October 19th - October 25th, 2007
Mayor Disagrees with City Council over Explosives Regulation
October 25th: Mayor Michael Bloomberg and Council Speaker Christine Quinn reached a "rare note of legislation discord" this week over a proposal in the City Council that would impose a new regulation on the construction industry, according to a report in the New York Sun.
The council and Speaker Quinn are pushing for a new law that would impose revised rules for using explosives during site excavation and demolition. The law would impact the construction industry in that it would add additional layers of both city and state oversight to the demolition process. If passed, the law will also require that a city inspector be present on site any time a contractor engages in blasting.
The bill comes in response to the partial collapse of a retaining wall on the Upper West Side earlier this summer, according to the Sun. The collapse apparently occurred just shortly after workers on the site used explosives for excavation purposes. Critics of the bill say that it will add unnecessary regulations that would strain the department and other agencies while not increasing the level of safety.
Lower Manhattan Still Fighting to Keep Merrill Lynch Downtown
October 25th: The New York Times speculates this week that long-time Lower Manhattan tenant Merrill Lynch may be moving its headquarters to a new skyscraper in midtown. However, Lower Manhattan leaders are not ready to give up the fight for the company and its 11,000 employees.
"We understand that Merrill is still reviewing several options and suspect that they have to take into account a variety of factors, including cost and execution risk, before determining how to proceed," said Empire State Development Corporation President Avi Schick. According to the Times, both Larry A. Silverstein, the developer at ground zero, and Brookfield Properties, Merrill's current landlord at the nearby World Financial Center, have increased incentives this week to further entice the company to stay put. Reports this week say that Merrill Lynch has been offered a lease in Lower Manhattan that would be $1 billion cheaper than its prospective midtown location.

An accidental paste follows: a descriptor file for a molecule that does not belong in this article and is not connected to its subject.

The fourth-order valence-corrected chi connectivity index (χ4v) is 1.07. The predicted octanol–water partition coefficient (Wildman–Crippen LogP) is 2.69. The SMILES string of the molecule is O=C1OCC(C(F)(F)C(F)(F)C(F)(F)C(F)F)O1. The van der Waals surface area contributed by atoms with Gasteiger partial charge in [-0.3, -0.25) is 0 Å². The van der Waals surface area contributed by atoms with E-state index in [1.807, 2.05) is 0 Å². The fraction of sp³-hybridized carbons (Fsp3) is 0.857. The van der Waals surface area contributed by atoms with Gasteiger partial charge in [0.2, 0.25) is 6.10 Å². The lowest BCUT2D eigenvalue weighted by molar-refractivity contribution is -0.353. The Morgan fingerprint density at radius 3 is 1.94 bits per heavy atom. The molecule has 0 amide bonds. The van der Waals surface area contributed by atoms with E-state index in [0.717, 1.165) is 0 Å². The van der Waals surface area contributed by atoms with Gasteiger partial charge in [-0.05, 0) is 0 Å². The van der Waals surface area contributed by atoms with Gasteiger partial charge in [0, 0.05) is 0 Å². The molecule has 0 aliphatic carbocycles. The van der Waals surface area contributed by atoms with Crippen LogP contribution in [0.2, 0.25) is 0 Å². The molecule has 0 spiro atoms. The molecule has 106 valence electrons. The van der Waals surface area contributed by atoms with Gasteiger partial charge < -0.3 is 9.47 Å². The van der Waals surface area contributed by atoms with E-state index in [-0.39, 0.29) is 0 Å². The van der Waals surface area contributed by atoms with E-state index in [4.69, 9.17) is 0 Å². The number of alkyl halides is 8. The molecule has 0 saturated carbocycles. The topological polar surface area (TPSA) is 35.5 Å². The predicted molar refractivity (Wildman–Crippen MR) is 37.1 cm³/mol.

More Shopping at World Trade Center
October 24th: A new retail plan has been put in place for the new World Trade Center site, according to the New York Post. The plan includes shopping on six levels, including outlet space located both above and below ground levels. The 500,000 square feet of retail space will span from the Fulton Street Transit Hub to the World Financial Center across various concourses and portions of the new towers, reports the Post.
Robert K. Futterman, chairman of Robert K. Futterman & Association, had this to say to the Post when asked about the new retail developments: "It has so much going for it. It's a tourist location and has a cultural component and great visibility and access to the subways, the PATH train and the West Side Highway." A good chunk of the street level retail space will be located along Church Street. Additionally, tree-lined pedestrian corridors will allow "shopping interaction" between the new towers, according to the Post.
Save Pier 40! Parents Demand Alternative to Entertainment Megacomplex
October 22nd: The battle to save Greenwich Village's Pier 40 continues, according to reports in the New York Post this week. A group of "high-powered" parents, calling themselves the Pier 40 Partnership, have stepped up this week in a bid to find an alternative to the proposed entertainment megacomplex planned for the site.
Soccer and baseball fields at Pier 40 are among the many luxuries it provides for residents -- particularly the neighborhood children -- and they would no longer be available if the new megacomplex is approved for construction, according to the report. Parents are now working to raise money to hire consultants who could help identify a "low-key option to keep the pier afloat," reports the Post.
The Hudson River Park Trust, which controls Pier 40 and the five-mile stretch of waterfront park, is reviewing two proposals to rebuild the pier and develop it for commercial and recreational use. One plan would make the pier the new home to Cirque du Soleil and would include a multi-screen theater for the Tribeca Film Festival. The second plan would open privately operated summer camp and athletic facilities. However, no final decisions have been made about the future direction of Pier 40 at this time.
Tenants Leaving Midtown Flock to Lower Manhattan
October 19th: Tenants relocating their office space to Lower Manhattan account for nearly one-third of all leasing activity downtown, reports Real Estate Weekly this week. Rents in the midtown area have soared by 40 percent in the past year, which is why many are said to be attracted to the downtown area, where asking rents are less than two-thirds those in midtown.
Over the past two-and-a-half years, 171 firms from various industries have chosen to relocate their offices to Lower Manhattan. That number represents nearly four million square feet in office leasing activity, according to the Weekly. The new tenants are still made up in large part by the FIRE sector -- finance, insurance and real estate businesses; however, reports say that the professional services industry, particularly law firms, has been catching up recently.